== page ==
Are you required to create vertical gardening space, or hydroponics setups if your rooftop space is insufficient to provide for people's needs? If your tenants sub-let their apartment, or if they take in long-term guests who are not technically on the lease, how do you accommodate their rights? Do you simply restrict the number of people, total, who can live in any given apartment, including long-term guests? How do you enforce that?

    I agree that it's absurd that any community would do anything so foolish as to insist that people must grow nothing but grass in their yards. And unfortunately, in many parts of this great country, you really do NOT have any other good options--many areas, there's nothing but homeowner's associations everywhere you go, and you literally cannot buy anything NOT in an HOA-type area for many miles around. It's really something to think about when you're choosing a career these days: how portable is it, where will I have to live, will my life be restricted in some ways I can't accept because of my career choices, etc. And also something to think about when discussing family matters, such as where elderly relatives will go when it's time to choose a Raisin Ranch. You don't always get the option of moving somewhere else--sometimes there's no "somewhere else" to go.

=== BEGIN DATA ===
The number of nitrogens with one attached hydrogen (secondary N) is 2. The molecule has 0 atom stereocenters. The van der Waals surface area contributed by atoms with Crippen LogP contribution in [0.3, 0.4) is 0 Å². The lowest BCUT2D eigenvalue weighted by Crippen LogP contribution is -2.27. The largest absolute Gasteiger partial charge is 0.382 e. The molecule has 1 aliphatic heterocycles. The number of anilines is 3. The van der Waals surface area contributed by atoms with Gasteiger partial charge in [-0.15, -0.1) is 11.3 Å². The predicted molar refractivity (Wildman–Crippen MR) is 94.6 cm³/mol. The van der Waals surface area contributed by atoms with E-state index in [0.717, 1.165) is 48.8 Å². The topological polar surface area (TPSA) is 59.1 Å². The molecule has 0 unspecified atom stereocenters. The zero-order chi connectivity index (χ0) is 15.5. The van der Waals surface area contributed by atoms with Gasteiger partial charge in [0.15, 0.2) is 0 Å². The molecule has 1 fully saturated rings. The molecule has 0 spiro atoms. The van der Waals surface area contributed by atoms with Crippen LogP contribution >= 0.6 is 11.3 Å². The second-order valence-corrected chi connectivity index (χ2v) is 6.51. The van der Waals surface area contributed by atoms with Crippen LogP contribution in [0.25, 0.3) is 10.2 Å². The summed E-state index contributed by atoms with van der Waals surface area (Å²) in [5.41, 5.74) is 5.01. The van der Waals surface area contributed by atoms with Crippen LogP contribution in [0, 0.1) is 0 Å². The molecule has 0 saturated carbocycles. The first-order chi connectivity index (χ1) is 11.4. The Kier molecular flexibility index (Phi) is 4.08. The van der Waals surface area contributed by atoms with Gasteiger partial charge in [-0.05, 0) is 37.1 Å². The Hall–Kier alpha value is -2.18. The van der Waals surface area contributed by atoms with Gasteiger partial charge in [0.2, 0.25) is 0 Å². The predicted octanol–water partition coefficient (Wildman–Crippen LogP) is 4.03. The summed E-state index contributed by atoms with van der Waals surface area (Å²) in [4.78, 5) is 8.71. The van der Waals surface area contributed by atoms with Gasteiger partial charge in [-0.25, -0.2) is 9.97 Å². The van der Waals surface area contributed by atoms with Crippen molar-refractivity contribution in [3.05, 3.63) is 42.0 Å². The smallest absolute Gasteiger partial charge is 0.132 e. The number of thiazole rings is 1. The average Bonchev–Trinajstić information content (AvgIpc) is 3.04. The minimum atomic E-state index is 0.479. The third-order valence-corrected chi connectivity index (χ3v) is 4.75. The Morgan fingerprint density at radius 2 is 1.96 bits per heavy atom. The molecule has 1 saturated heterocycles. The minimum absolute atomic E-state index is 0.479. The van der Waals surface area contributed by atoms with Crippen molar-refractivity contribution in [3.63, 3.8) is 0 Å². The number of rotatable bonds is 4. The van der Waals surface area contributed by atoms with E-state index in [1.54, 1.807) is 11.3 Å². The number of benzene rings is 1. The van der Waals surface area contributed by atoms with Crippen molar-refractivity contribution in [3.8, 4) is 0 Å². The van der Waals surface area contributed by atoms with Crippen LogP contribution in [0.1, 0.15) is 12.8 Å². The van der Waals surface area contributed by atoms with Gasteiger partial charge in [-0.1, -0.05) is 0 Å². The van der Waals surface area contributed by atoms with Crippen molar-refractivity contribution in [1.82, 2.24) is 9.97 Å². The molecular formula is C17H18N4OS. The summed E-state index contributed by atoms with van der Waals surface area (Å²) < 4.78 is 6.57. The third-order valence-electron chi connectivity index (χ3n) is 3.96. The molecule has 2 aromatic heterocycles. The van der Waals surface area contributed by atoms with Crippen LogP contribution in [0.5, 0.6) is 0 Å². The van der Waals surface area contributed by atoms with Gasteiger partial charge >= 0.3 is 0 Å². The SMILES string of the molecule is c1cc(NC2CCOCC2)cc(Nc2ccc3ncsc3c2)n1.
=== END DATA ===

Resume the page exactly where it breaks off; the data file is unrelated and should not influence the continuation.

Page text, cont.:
10. Not that I can sympathize because I live in the country, but I am in total agreement. I think raising chickens should be a basic thing. Not that I am into conspiracy theory but I do see our country hitting hard times. When it comes and nobody has money to buy store bought eggs and meat, what are they going to do to feed themselves?Living where I do, not too far from Cackle Hatchery, i have been told they have sold more chickens this year than any other year on record. I know it makes me think and wonder.

BackYard Chickens is proudly sponsored by: